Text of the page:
"National Geographic has tons of fantastic apps and The Underground Railroad: Journey to Freedom is a great choice for upper elementary and middle school students. This interactive app introduces children to the Underground Railroad by placing them in first person experiences. They’ll have to make decisions on how to proceed from on step to the next while they learn about this period in history."
The Internet of Things (IoT) will connect everyone and everything like never before. Through an innovative new education lab in America’s heartland, the University of Wisconsin is preparing the next generation of engineers to harness it.
Problem based learning ( PBL) is a teaching strategy that involves the minimum amount of direct and formal instruction characteristic of lecture based teaching. In a PBL model, students are provided with complex problems to work on and during the process they get to learn the lesson content and theoretical knowledge underlying the problem. In other words, unlike traditional content-based teaching where the primacy is put on the delivery of content and the imparting of knowledge to students, PBL foregrounds problem-based activities as a way to stimulate students cognitive skills and engage them in hands-on learning.
The question continues to arise: OK, I'm getting iPads... How do I begin? While I've written posts about it here or there, it can be a pain to search an entire blog to find just what you need. So for your convenience, below I've curated 10 tips for getting started on your new iAdventure:
Andrew Brodie is known by many teachers and parents for his series of publications that support children develop their mental mathematical skills, creating educational books since 1992, and is still very much involved in education and has a wealth of experience of teaching and as a primary head-teacher.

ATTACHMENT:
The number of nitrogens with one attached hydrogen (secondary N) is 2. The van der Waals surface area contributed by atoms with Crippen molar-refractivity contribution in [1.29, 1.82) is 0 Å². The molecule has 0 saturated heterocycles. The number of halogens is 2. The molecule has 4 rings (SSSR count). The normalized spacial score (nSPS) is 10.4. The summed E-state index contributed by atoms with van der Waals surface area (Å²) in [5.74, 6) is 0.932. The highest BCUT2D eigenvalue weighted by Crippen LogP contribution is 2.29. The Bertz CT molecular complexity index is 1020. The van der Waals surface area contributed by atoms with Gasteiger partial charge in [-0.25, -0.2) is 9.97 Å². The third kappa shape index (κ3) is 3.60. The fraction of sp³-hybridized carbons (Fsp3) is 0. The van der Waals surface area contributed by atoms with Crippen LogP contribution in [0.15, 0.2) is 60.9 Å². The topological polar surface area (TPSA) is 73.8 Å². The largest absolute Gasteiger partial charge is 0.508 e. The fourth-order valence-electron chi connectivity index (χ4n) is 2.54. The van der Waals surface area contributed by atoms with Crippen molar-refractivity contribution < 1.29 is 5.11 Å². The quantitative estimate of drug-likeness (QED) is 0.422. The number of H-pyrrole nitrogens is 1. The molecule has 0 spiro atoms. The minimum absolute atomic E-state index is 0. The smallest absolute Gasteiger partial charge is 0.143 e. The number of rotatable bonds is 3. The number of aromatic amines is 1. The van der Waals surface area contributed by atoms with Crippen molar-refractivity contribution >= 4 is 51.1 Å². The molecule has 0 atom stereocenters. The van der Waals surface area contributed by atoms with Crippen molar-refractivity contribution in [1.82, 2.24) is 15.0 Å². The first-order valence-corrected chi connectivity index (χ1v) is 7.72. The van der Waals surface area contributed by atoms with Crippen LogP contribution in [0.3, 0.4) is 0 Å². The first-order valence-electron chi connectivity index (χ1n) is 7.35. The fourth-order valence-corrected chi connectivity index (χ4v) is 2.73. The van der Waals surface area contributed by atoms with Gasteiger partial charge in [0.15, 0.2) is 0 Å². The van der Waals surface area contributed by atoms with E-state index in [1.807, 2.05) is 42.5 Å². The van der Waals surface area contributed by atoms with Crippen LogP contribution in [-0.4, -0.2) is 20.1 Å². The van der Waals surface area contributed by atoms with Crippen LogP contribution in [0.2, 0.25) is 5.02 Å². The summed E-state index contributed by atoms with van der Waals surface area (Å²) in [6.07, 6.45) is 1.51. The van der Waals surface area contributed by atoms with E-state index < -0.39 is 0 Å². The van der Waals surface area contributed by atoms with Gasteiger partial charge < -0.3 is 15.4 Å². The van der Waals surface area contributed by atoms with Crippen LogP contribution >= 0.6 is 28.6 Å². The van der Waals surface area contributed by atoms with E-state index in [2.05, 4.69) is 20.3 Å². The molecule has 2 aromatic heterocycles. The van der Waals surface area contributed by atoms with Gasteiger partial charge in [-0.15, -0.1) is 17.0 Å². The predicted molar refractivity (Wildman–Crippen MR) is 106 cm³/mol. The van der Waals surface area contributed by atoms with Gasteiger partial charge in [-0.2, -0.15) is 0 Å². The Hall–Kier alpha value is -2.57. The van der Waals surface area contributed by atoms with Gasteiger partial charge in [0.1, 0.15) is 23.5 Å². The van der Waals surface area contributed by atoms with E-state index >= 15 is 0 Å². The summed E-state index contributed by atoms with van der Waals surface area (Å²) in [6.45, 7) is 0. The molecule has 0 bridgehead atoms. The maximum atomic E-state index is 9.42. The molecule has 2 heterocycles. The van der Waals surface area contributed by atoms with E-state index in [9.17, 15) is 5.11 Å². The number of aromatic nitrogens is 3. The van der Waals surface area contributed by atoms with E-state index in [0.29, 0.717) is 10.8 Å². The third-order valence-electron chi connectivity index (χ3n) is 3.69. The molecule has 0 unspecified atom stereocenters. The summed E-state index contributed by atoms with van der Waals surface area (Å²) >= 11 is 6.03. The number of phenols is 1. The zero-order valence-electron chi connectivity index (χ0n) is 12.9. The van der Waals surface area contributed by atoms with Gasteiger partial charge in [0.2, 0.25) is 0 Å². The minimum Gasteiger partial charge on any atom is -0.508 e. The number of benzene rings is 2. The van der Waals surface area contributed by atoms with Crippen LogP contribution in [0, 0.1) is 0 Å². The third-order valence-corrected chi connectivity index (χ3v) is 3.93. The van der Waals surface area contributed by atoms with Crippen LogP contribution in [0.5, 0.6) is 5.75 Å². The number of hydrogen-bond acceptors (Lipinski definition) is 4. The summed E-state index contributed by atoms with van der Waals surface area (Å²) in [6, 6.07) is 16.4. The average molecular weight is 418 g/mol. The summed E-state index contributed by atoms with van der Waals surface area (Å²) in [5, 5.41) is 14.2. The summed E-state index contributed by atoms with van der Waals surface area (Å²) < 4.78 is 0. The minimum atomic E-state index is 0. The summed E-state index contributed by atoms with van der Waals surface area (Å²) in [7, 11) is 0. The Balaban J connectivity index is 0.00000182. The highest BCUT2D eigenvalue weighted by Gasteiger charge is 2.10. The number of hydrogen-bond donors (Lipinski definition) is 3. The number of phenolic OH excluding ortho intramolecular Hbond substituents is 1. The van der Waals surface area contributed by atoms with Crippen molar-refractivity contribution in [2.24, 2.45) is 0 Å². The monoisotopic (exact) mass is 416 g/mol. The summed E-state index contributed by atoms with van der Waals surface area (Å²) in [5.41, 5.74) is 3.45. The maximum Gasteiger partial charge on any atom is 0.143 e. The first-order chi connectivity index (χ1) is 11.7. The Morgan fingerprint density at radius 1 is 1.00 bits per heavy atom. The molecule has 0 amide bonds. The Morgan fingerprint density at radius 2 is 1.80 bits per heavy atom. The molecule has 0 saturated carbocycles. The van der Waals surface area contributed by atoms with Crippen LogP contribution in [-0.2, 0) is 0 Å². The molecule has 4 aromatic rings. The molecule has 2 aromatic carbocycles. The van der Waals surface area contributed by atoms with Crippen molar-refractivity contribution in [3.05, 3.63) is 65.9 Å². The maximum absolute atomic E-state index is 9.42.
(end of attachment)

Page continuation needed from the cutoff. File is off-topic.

Now, with support from Bloomsbury Publishing, Brodie has launched a couple of Mental Maths iPad / iPhone apps (initially released for pupils ages 6-7 and 10-11 – but now also available for 5-6; 7-8; 8-9 & 9-10) that have been developed with the curriculum changes that are taking place around the UK. Within the apps, there are three main quiz areas:
One of the most exciting abilities that technology can give educators and students is the ability to make stuff. Unlock a world of creativity and engagement with a computer program, interactive canvas, live presentation, bundle of content, or fun game.
"Nothing unites different nations quite like mutual enemies. But the 'Auld Alliance' between Scotland and France - both historic rivals of England - doesn't mean that the French government favours Scottish independence. Far from it."
The Turing test asked whether one could recognize the behavior of a human from that of a computer algorithm. Today this question has suddenly become very relevant in the context of social media, where text constraints limit the expressive power of humans, and real incentives abound to develop human-mimicking software agents called social bots. These elusive entities wildly populate social media ecosystems, often going unnoticed among the population of real people. Bots can be benign or harmful, aiming at persuading, smearing, or deceiving. Here we discuss the characteristics of modern, sophisticated social bots, and how their presence can endanger online ecosystems and our society. We then discuss current efforts aimed at detection of social bots in Twitter. Characteristics related to content, network, sentiment, and temporal patterns of activity are imitated by bots but at the same time can help discriminate synthetic behaviors from human ones, yielding signatures of engineered social tampering.